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Donald's delicious latkes (eat 'em while they're hot!)
by Donald Pomeranz

     There are two schools of thought regarding the latke. There is the "you must bleed into the mix" and thus use the hand potato grater. Then there is "the latke is good without my blood" school of thought and that replaces the hand grater with the food processor. Having scraped enough knuckles over the years, I am now a proponent of the food processor!
     I take three potatoes to one onion. Here's the basic recipe:
     1-1/2 potatoes, good size, peeled and cut into chunks
     1/2 onion, good size, cut into chunks
     1 egg
     2 tablespoons of matzo meal or flour
     good pinch of salt and pepper (which I add after I've processed the mixture)
     Put all of this into a food processor. Now comes the tricky part. You have to know when to stop processing or the mix will become too runny. This takes experimentation and there's no recipe that will tell you when to stop. It can't be too lumpy and can't be too runny. Somewhere in between is correct. You want the mass to stay somewhat firm in the spoon as you slide it into the oil. How's that for precision!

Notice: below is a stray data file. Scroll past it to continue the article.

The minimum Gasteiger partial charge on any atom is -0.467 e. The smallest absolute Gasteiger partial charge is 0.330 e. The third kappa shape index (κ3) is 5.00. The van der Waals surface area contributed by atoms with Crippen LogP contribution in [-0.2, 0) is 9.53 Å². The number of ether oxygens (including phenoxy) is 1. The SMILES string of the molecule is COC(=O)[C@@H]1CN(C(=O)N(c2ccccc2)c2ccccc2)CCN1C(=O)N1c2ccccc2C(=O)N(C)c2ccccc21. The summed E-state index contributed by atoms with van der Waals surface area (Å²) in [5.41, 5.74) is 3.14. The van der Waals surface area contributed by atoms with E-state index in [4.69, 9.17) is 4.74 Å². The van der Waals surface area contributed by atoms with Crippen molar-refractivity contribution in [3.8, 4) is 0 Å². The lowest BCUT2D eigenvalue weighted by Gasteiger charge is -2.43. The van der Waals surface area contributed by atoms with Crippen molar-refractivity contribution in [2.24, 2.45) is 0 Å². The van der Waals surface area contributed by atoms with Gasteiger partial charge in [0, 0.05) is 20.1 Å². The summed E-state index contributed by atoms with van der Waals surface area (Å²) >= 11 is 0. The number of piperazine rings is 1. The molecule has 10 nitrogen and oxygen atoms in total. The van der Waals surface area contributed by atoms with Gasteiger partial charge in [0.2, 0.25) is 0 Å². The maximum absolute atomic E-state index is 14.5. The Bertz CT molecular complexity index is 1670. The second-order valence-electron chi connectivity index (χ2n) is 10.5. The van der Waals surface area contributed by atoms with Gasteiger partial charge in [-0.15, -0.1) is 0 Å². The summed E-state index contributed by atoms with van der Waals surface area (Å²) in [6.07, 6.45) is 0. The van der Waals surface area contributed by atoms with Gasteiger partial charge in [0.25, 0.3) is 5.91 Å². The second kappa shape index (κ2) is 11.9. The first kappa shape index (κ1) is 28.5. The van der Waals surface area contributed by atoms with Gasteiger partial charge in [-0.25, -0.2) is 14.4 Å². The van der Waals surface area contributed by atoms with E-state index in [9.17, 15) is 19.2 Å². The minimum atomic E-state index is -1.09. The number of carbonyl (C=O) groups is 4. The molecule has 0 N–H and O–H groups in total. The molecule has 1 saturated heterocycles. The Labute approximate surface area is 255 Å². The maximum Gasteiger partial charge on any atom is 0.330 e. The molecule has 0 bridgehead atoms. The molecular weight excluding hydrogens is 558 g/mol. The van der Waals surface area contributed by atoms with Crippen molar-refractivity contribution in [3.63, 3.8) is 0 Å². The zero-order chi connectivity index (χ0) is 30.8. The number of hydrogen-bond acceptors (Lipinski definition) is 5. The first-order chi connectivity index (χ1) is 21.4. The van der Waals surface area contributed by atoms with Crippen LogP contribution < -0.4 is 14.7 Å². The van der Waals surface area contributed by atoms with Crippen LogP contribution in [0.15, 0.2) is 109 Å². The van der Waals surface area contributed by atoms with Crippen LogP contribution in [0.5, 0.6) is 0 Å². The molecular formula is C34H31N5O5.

Fry in hot oil -- don't skimp on the oil, and put three or four latkes in at a time. Fry on one side to the dark brown stage, then flip and let fry until the second side is nice and brown. You don't want to keep turning them, and you want the latke to be crispy.
     This quantity of latke mix is perfect when you start off with about 1/4 inch of hot oil. Please note that the oil should be very hot. By the time I finished with that amount of latke mix, the oil was finished or beginning to burn. That's the time to start again. I find that it's key to keep the oil fresh and not let it get a burnt flavor from the little tidbits in the pan that burn.
     There you have it. Eat them while they're hot -- that's when they're the best. I also sprinkle on a little more salt when I take them out of the oil. No matter how I try to keep them warm for serving in bulk, they lose something when they cool down. This usually means everyone is standing around the kitchen eating the latkes while they're coming out of the frying pan.
     If you like thicker latkes, then you can add an additional egg and/or more matzo meal.
     For a little more flavor, you can add a couple of garlic cloves into the processor. Some people add some carrot to the mix. It's easy to experiment off of the main idea.
     Good luck and have fun. Remember....there is no such thing as a bad latke!

Donald's delicious latkes (eat 'em while they're hot!)
   Donald Pomeranz has been the star latke maker in our congregation for years. Here's his recipe for "the great latke." It's not quite exact in its measurements but try it!
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